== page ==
Fitness

How quarantine motivated me to get in shape – Loquitur

Prior to the pandemic cutting my senior year short, my dad had always joked about the “freshman fifteen.” I always responded by denying that I could ever gain fifteen pounds during my freshman year of college. While I’ve never necessarily had the best eating habits,  I was playing basketball two to three times a week during my high school years. In my mind,  I was too active to let myself gain that weight. But everything changed once COVID-19 shut down the school and the gym. 

The summer leading up to my freshman year in college I had planned to play basketball just as much as I did in high school. I was going to join one or two leagues for college students and when the school year started I would play in the intramural league. The pandemic shut everything down and I went through an unbearable seven-month stretch of not being able to play basketball.

Photo by Isaiah Dickson

Eventually, some restrictions were lifted towards the end of 2020 and gyms were opening up once again. It was a slow opening so I stopped going to the gym and decided I would wait until we could play against other people.

Towards the end of the spring semester, I had a wake-up call.

I hadn’t played basketball in months, wasn’t doing much else to stay in shape and got into my head. I found my way to the scale, and then the moment of truth.  I had gained about 10 pounds during my freshman year. Even though I claimed the scale was old and broken, reading that number negatively resonated with me.

I started to do home workouts but this didn’t last long as I failed to stick with it after feeling no significant change and being impatient. I was desperate to avoid the freshman fifteen so I did the unthinkable.

I told my dad that I wanted to go lift weights with him thinking it would help me avoid gaining weight.

Another subconscious worry revolves around gym stereotypes. People often fear the judgment of regular gym-goers and I had that same fear when I stepped foot onto the weight floor. Muscle beach, as I’ve heard it referred to, was nothing but muscular people who seemed to be seasoned veterans in the weight room. The thought of someone looking at how much weight I was lifting or even seeing me struggle to lift a certain amount of weight is what kept me away from it for so long.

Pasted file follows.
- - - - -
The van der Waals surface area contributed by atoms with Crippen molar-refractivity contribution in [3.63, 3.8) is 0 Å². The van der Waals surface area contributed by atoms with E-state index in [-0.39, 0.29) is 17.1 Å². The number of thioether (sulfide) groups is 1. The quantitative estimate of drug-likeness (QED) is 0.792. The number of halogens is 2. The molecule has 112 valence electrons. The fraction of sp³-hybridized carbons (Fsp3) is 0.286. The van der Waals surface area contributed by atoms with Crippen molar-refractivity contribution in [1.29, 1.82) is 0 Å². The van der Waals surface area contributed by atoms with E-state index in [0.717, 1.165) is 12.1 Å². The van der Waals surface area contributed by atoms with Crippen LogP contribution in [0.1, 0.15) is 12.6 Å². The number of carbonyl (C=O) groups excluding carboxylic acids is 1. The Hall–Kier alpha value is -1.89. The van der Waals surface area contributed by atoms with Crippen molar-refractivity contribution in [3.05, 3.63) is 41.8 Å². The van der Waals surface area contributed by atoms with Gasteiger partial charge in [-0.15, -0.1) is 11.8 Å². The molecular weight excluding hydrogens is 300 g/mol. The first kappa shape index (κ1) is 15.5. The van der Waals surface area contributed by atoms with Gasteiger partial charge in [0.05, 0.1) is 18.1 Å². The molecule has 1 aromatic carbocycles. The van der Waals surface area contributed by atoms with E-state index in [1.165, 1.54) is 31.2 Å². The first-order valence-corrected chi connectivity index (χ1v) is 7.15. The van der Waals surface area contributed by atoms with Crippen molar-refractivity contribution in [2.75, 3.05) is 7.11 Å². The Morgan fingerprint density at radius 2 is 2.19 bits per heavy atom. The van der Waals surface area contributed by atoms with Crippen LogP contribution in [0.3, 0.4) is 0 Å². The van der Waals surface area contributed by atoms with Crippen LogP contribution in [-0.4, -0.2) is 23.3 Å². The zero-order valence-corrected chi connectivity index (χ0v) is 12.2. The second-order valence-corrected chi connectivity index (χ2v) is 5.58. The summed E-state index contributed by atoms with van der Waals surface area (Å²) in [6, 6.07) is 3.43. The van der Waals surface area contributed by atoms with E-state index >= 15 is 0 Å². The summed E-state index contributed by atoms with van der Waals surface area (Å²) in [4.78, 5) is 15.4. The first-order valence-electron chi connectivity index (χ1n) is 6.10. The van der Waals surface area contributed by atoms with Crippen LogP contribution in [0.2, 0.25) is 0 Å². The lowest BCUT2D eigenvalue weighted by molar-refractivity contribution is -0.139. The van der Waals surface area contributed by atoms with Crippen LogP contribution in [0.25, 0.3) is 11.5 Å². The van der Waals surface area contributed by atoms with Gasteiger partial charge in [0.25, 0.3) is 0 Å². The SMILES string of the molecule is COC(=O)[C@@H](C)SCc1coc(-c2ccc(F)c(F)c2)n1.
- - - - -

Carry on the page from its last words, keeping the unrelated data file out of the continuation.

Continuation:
Eventually, I had to give some of the best advice I’ve ever given myself. I constantly reminded myself that there will always be someone who lifts more than me and someone who lifts less than me. This reminder encouraged me to continue to work out. 

Photo by Isaiah Dickson

Every Friday I would go to lift weights with my dad. After going consistently for a few weeks he told me that I needed to go more often. I silently agreed that once a week wasn’t cutting it anymore. It was around this same time that I saw friends on Instagram posting themselves at the gym almost every day which motivated me to continue working out.

Once the gym allowed basketball games again I would go up to the gym three times a week. Twice to play basketball and to work out and then I still went on Fridays with my dad to do another workout. I still try to keep a schedule of three times a week even while working my summer job as a camp counselor. 

Now that many COVID-19 restrictions are being lifted, I’m able to get out and see people I haven’t seen for months.

From time to time, close family, friends or members of my church would ask if I’ve been working out, both in a joking and serious manner. While I’m not built like a person that spends hours in the gym it is reassuring to know that some people, even if it’s just a few, can see some results of my efforts.

I never wanted to work out for other people to notice. I just wanted to stay healthy, get stronger and avoid the freshman fifteen by any means possible. 

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